Important disclaimer: Similar to my Norwegian history post, this post is not aimed at distilling the incredibly long history of Sweden into one easy-to-read narrative. I'm good, but I'm not that good, and I would do an excellent country a disservice. That's not what I'm here for!
I spent much less time in Sweden than in Norway (5.5 days rather than 14), and this blog post will inevitably reflect that. While I bring some background information to the table from growing up among Swedes, I’m still doing my best based on what I actually saw and experienced while there. While this post is not supposed to be a compare-and-contrast with Norway, I probably will end up doing some of that just because the differences (or perceived lack thereof) between the two countries are a popular subject of debate.
Should We Fear the Mountains? (No.)
As I mentioned in my previous post, Sweden and Norway are two very geologically distinct countries. Sweden may have much smaller mountains, but its geography and geologic history has created its own unique problems in terms of getting from place to place. The abundance of forests (53 to 69 percent of the country, depending on the source) has in many cases kept towns from being easily connected with one another.
While mountains are often seen as the primary barrier to access and communication between groups of people, in Sweden this is not so much the case. The mountains are an obstacle, but they don’t shut things down for months (like in Norway, for example). Their lower elevation and gentler slopes mean less rock falls, easier road building, and the potential for larger-scale ski resorts – in modern times, Swedish mountains are often an asset, rather than a hinderance. Mountains are a big source of Swedish tourism, and drive innovation in the form of famous outdoor-oriented companies like Peak Performance, Helly Hansen, and others.
With the mountains as a relatively small issue, the biggest problem would-be travelers have in moving through Sweden is the forests. They cover a majority of the country, and are generally composed of very dense pines, firs, and similar. In pre-industrial times travel took place by boat in the Baltic Sea with most large Swedish settlements positioned along the coast, largely because the forests were such an impediment to travel.
To this day, most trains and roads run along the coast. Towns and villages that existed either far to the west or north were often left isolated for long stretches since they were too far from the coast to warrant the effort. Norrland (translation: the Northlands), largest “land” of Sweden with 60% of the total territory, is also the least densely populated at around 12% of the total. The term Norrland is historical rather than technical, used by the southern Swedish kings. Despite being historically considered a no-man’s land due to their relative inaccessibility, the northern forests actually hold the most diversity in terms of languages and culture in all of Sweden, from a Norrland accent that southern Swedes find hard to understand to the long history of the Sami and the Finns that withstood centuries of attempts by southern kings to Christianize the region.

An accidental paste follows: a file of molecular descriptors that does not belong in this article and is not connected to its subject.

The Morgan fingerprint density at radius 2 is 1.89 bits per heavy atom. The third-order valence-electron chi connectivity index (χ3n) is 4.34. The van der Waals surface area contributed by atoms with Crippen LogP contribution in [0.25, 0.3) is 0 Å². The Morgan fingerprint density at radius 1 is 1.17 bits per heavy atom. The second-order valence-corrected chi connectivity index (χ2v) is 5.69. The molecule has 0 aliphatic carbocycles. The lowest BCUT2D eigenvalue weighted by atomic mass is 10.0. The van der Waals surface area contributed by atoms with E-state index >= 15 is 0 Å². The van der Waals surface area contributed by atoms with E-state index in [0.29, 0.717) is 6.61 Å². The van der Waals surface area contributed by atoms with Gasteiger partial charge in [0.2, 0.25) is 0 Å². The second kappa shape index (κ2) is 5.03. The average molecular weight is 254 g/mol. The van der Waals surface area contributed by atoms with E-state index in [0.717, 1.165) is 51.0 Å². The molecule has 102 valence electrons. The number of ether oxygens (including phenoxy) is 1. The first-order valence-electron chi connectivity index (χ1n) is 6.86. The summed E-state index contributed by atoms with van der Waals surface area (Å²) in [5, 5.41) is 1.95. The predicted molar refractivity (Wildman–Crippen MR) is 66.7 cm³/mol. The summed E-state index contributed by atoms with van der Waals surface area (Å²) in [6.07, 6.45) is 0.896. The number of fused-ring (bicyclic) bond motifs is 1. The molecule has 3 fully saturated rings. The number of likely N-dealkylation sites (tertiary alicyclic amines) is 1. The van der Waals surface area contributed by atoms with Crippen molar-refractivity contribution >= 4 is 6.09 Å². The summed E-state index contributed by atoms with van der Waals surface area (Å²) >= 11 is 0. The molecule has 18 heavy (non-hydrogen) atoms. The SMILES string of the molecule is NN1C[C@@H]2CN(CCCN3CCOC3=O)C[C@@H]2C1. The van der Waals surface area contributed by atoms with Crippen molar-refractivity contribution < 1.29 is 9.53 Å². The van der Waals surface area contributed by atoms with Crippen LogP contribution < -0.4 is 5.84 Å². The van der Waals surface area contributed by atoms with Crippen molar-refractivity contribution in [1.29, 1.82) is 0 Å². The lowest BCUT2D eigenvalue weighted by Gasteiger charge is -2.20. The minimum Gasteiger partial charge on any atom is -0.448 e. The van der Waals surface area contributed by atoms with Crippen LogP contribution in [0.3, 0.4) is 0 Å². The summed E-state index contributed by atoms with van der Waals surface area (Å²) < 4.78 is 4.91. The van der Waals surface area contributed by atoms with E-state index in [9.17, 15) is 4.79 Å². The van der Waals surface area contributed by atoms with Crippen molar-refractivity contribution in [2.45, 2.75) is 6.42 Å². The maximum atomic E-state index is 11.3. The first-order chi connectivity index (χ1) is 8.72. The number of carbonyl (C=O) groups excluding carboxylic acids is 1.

The Forest in Myth
Because the forests were (and still are) such a huge part of life in Sweden by dominating where people could or could not go, it should come as no surprise that they also dominated intellectual life and mythology. The Swedish forest Kolmården appears as Mirkwood (Myrkviðr in Old Norse), the infamous “dark forest” of legends. Tiveden, another large forest in southern Sweden, gained a reputation as unnaturally wild and dangerous, the haunt of real-life outlaws and devious fairies like the Nix. Many myths include the lone traveler who is taken advantage of or led astray by tricksters both real and imaginary.
Overall, forests were alternately depicted as places of terror and mystery and/or sources of worship, sacred grounds of the old Norse gods where rites could be performed. The advent of Christianity saw an assault on the concept of the holy forest and the myths of the fairies (the Nix, trolls, and others) that called it home, and the concept of the forest as a place for heathens and pagans increased its sense of dread for many.
Such depictions continue to this day – Norrland as a whole is often characterized in modern media as dark, cold, and full of isolated, sleepy townships. Detective series and thrillers often use these towns as settings to contrast with more urban environemtns like Stockholm; a well-known example of this would be The Girl With the Dragon Tattoo, as the main character travels from Stockholm to the sleepy (and fictional) town of Hedestad with its dark secrets. While there is certainly some truth to the concept of a dark, empty Norrland, most Norrlanders live in and around the coastal cities in the east, which are quite large.
While in Norway the easiest – and cheapest – way to get around is definitely to fly, in Sweden it’s the trains. On a side note, if you are ever tempted to get a sense of how big Sweden actually is, take a train. I took the train from Stockholm to Åre, and it took me two trains (a night train and a regional train), a two-hour wait in between 3 and 5 am, and 9 hours total time in order to do it. Most trains run alongside rivers and streams, because (as pointed out in my last post) many of them keep fairly straight courses and cut either parallel or perpendicular to the length of the country. Additionally, from a construction standpoint building near streams and rivers minimizes the amount of dense forest that needs to but cut down and worked through.